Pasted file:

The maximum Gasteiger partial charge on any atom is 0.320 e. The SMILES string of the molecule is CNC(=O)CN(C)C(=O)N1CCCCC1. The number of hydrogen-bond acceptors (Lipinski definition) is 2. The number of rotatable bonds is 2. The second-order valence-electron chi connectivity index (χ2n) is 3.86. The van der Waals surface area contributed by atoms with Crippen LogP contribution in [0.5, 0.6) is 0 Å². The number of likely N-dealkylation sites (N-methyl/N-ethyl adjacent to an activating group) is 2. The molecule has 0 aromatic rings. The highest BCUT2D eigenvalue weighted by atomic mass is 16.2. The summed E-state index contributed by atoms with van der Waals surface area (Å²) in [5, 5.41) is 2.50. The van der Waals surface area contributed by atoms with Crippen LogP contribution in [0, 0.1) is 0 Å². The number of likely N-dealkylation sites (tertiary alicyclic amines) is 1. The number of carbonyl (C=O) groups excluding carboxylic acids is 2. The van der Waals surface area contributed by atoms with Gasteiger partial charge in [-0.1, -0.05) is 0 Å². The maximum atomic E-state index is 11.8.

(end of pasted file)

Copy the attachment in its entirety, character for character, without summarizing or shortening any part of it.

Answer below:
The maximum Gasteiger partial charge on any atom is 0.320 e. The SMILES string of the molecule is CNC(=O)CN(C)C(=O)N1CCCCC1. The number of hydrogen-bond acceptors (Lipinski definition) is 2. The number of rotatable bonds is 2. The second-order valence-electron chi connectivity index (χ2n) is 3.86. The van der Waals surface area contributed by atoms with Crippen LogP contribution in [0.5, 0.6) is 0 Å². The number of likely N-dealkylation sites (N-methyl/N-ethyl adjacent to an activating group) is 2. The molecule has 0 aromatic rings. The highest BCUT2D eigenvalue weighted by atomic mass is 16.2. The summed E-state index contributed by atoms with van der Waals surface area (Å²) in [5, 5.41) is 2.50. The van der Waals surface area contributed by atoms with Crippen LogP contribution in [0, 0.1) is 0 Å². The number of likely N-dealkylation sites (tertiary alicyclic amines) is 1. The number of carbonyl (C=O) groups excluding carboxylic acids is 2. The van der Waals surface area contributed by atoms with Gasteiger partial charge in [-0.1, -0.05) is 0 Å². The maximum atomic E-state index is 11.8.